Saturday, October 27, 2012

Freedom and Entirely Just Outcomes: Impossible

It is with some satisfaction, some “Aha!!” said aloud, when I rarely discover some succinct words which state what I have myself have believed (as stated in my usual 10,000 words or more).  I saw such a succinct statement in the Wall Street Journal this Saturday morning.
The Journal article was a book review, actually two reviews, of books by economists espousing one economic theory or another.  The reviewer of the books was Kenneth Monogue, professor emeritus at the London School of Economics.  In his review, professor Monogue makes a statement about two concerns of many --- myself included --- in this country today:  our freedoms and our desire for economic justice.
These are his words:
“There is no doubt that freedom on the one hand and entirely just outcomes on the other are (however judged) impossible to combine.  Yet believing that we have such immense powers over nature, we yearn to be able to create a society that guarantees the happiness and contentment that would result from the universal satisfaction of human needs.”
I found that first sentence to be exactly what I believe, but could not so succinctly state.  We have freedom in this country, and we so desire just outcomes, yet in a democracy those two things cannot be perfectly combined.  It is impossible.  The desired perfect happiness, totally just outcomes, here on earth is beyond man’s ability to accomplish.  There are always those who will desire unjust things, but think them just.  There will always be those who will not be able to overcome their own pride and greed, and put themselves first.  Man is imperfect.  In perfect freedom, there are many good men who would do many good things, but never all men, and never all good things.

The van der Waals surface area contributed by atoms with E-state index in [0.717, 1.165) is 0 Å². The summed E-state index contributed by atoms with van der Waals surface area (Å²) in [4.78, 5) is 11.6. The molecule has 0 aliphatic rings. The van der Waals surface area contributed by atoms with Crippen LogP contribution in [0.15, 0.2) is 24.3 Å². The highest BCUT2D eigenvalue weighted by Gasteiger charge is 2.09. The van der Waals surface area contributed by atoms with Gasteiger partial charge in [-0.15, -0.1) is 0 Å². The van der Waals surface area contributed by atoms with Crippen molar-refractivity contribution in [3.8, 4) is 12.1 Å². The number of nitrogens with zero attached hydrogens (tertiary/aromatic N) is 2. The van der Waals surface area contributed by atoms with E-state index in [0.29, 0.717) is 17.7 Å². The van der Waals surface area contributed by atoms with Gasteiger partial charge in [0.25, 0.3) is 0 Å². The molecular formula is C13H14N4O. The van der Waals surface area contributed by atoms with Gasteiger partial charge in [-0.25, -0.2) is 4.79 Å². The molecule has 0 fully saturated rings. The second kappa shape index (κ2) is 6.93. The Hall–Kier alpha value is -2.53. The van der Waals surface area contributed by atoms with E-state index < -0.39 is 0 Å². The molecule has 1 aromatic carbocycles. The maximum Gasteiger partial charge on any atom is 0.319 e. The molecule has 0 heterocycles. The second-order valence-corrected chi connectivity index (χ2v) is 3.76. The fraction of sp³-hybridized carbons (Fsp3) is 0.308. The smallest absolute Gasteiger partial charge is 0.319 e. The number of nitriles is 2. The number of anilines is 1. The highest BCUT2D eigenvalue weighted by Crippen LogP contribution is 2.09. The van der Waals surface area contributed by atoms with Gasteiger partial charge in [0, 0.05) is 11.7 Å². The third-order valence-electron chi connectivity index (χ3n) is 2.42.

Jesus said: “The poor will always be with you.”  Yet there are many people, even in this country, who would think they can prove Him wrong.
I’m aware how some would answer Professor Monogue.  They would say: “We don’t want perfect justice, we just want better justice.”  But Professor Monogue, looking back at history, notes that even with the advances made in social justice, it is never enough for some elite intellectuals.  “Better” must be made even better.    
Professor Monogue goes on to state that he worries “that state authority would be used despotically for redistribution in the name of justice” --- exactly what is being attempted by many in our government today.  But those are the failed ideas of Marx and Lenin. 
The Journal article references a new book by Professor Monogue, The Servile Mind:  How Democracy Erodes the Moral Life.  If he proves as astute in his moral evaluations as his economic analyses here, you may be reading a review of his here at some point in the future.     

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